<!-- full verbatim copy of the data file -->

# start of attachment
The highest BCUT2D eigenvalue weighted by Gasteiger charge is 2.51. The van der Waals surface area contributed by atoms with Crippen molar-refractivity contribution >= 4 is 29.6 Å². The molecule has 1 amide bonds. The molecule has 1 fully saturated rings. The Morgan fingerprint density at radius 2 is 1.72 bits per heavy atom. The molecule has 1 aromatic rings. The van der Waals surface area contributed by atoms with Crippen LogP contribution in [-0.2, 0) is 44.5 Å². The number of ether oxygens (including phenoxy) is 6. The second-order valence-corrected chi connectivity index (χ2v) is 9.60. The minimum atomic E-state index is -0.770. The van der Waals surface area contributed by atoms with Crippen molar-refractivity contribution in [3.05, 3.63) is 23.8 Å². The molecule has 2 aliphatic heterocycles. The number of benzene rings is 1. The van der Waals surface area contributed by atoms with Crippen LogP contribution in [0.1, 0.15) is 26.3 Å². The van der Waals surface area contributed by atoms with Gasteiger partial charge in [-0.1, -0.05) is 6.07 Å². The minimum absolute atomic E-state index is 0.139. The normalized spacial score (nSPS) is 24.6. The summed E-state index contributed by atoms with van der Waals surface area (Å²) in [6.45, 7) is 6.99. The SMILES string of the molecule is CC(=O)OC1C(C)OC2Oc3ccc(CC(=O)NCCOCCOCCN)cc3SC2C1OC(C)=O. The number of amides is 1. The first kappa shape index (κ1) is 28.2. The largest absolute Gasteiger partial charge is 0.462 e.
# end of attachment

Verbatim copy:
The highest BCUT2D eigenvalue weighted by Gasteiger charge is 2.51. The van der Waals surface area contributed by atoms with Crippen molar-refractivity contribution >= 4 is 29.6 Å². The molecule has 1 amide bonds. The molecule has 1 fully saturated rings. The Morgan fingerprint density at radius 2 is 1.72 bits per heavy atom. The molecule has 1 aromatic rings. The van der Waals surface area contributed by atoms with Crippen LogP contribution in [-0.2, 0) is 44.5 Å². The number of ether oxygens (including phenoxy) is 6. The second-order valence-corrected chi connectivity index (χ2v) is 9.60. The minimum atomic E-state index is -0.770. The van der Waals surface area contributed by atoms with Crippen molar-refractivity contribution in [3.05, 3.63) is 23.8 Å². The molecule has 2 aliphatic heterocycles. The number of benzene rings is 1. The van der Waals surface area contributed by atoms with Crippen LogP contribution in [0.1, 0.15) is 26.3 Å². The van der Waals surface area contributed by atoms with Gasteiger partial charge in [-0.1, -0.05) is 6.07 Å². The minimum absolute atomic E-state index is 0.139. The normalized spacial score (nSPS) is 24.6. The summed E-state index contributed by atoms with van der Waals surface area (Å²) in [6.45, 7) is 6.99. The SMILES string of the molecule is CC(=O)OC1C(C)OC2Oc3ccc(CC(=O)NCCOCCOCCN)cc3SC2C1OC(C)=O. The number of amides is 1. The first kappa shape index (κ1) is 28.2. The largest absolute Gasteiger partial charge is 0.462 e.